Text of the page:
Finally, without an understanding of supplier policies, practices, and the providers your suppliers employ, you’ll never know whether or not they are adhering to your corporate social responsibility standards, whether or not they are implementing six sigma and other best practices to ensure quality and keep defects down, and whether or not they are buying from, or subcontracting component development to, third parties that don’t adhere to your quality, responsibility, or ethical standards.

Supplier Intelligence is as important now as it was then, and, most importantly, many organizations don’t have the depth of intelligence they should have, as evidenced on the relative lack of uptake of modern Supplier Relationship Management solutions.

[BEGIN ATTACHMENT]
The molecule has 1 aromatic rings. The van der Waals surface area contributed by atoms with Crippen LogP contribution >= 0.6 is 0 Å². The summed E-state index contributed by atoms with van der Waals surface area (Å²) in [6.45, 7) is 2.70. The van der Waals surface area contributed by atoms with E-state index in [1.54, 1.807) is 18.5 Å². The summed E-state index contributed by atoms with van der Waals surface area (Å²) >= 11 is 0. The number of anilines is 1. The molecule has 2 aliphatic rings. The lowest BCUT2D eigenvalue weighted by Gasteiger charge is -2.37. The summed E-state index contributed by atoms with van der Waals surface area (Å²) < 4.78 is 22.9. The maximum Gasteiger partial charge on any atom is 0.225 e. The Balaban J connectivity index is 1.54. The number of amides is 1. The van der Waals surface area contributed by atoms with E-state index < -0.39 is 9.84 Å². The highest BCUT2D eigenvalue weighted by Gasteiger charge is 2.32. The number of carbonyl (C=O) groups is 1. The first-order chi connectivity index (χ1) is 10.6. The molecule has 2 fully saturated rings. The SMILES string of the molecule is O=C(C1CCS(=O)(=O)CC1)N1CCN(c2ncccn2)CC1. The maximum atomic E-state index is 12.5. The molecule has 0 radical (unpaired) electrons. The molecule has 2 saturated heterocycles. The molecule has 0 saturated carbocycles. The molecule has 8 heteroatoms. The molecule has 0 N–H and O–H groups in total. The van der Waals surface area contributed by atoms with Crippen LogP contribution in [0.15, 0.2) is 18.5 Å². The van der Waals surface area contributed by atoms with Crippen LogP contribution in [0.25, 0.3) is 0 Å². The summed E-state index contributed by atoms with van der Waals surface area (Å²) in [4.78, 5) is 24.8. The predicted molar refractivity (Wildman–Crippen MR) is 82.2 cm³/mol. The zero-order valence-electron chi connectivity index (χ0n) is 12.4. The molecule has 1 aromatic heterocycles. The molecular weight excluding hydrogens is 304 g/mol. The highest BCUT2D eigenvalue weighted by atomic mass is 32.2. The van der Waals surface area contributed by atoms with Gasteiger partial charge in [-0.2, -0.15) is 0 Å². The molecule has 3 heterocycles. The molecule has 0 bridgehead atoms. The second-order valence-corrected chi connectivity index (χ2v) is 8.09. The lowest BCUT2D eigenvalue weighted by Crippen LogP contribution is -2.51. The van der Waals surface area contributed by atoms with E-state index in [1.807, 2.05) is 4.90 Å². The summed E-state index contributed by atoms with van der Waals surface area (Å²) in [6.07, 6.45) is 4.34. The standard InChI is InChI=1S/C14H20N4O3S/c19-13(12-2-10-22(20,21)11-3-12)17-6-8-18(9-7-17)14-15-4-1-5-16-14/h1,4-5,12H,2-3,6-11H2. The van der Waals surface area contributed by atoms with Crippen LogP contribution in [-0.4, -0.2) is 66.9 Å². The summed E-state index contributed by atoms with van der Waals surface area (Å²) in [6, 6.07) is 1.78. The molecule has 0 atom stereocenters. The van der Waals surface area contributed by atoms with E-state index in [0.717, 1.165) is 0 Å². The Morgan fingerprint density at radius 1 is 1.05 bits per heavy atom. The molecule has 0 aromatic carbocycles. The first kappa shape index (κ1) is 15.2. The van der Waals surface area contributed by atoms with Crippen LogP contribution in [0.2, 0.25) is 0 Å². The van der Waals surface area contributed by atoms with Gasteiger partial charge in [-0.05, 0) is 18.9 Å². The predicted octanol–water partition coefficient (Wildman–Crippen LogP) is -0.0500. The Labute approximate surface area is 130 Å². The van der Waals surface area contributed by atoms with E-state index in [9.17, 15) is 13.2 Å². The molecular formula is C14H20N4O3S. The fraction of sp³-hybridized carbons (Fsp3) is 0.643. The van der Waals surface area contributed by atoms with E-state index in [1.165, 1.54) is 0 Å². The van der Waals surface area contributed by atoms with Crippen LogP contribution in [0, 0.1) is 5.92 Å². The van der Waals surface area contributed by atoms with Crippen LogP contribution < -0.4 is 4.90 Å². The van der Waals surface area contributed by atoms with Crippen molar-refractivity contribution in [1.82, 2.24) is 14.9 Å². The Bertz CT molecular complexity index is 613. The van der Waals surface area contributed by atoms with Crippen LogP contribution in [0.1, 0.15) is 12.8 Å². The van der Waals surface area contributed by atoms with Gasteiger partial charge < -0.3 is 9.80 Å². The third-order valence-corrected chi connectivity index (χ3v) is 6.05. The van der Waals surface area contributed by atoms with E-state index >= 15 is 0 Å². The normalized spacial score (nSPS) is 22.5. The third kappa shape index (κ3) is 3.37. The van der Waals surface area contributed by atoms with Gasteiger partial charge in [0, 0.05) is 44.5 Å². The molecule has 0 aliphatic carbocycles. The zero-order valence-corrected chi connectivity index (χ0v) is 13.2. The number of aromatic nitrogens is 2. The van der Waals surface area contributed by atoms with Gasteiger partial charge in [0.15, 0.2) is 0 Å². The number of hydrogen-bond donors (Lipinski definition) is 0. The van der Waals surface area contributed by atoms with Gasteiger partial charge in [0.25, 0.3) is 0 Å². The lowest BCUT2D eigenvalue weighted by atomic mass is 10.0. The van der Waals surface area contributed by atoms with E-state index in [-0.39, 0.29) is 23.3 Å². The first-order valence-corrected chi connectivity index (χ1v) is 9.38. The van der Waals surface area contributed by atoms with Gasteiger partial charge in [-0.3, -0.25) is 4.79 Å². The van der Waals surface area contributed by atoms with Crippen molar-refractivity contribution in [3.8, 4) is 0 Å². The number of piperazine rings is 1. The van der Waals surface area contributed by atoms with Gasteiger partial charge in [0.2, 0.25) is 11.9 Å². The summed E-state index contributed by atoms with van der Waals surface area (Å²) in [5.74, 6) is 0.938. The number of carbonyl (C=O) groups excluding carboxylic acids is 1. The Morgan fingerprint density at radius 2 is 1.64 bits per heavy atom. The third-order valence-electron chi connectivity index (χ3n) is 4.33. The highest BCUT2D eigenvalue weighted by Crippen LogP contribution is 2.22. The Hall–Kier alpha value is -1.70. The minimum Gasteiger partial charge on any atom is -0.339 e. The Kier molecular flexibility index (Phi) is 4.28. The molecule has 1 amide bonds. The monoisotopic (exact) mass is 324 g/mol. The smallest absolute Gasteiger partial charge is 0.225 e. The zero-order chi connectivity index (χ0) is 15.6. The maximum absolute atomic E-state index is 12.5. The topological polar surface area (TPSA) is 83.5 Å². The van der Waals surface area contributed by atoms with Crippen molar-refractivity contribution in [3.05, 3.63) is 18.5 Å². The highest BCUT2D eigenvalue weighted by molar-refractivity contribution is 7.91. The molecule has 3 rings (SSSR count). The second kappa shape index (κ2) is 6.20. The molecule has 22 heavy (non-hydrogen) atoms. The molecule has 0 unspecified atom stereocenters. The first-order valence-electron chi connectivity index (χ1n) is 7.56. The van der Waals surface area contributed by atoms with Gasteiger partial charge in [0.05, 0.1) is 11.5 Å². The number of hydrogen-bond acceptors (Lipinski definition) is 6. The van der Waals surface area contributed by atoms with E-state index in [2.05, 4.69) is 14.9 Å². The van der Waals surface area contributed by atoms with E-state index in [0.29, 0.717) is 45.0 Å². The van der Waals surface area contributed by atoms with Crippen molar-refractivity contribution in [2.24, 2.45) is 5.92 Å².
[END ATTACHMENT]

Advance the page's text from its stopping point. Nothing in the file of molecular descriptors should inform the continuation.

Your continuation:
PRGX – The Biggest Analytics Provider You Don’t Know!


For those that do not know it, PRGX would appear to be one of a select number of dominant services provider in the niche market for recovery audit services — a market that unlike other procurement services faces tremendous price pressure for its core recovery, statement and related auditing and profit recovery services.

the doctor and the prophet, PRGX Intro on Spend Matters Pro (membership required)

In particular, PRGX would appear to be a recovery audit specialist for the global retail sector. And that is what they are, but that is not all they are.


PRGX has started to remake itself quietly from within — out of necessity, given these broader market trends — building and acquiring technology capabilities in the spend analytics and supplier management areas, both to expand its relevance and to start driving automation and scale in its core business.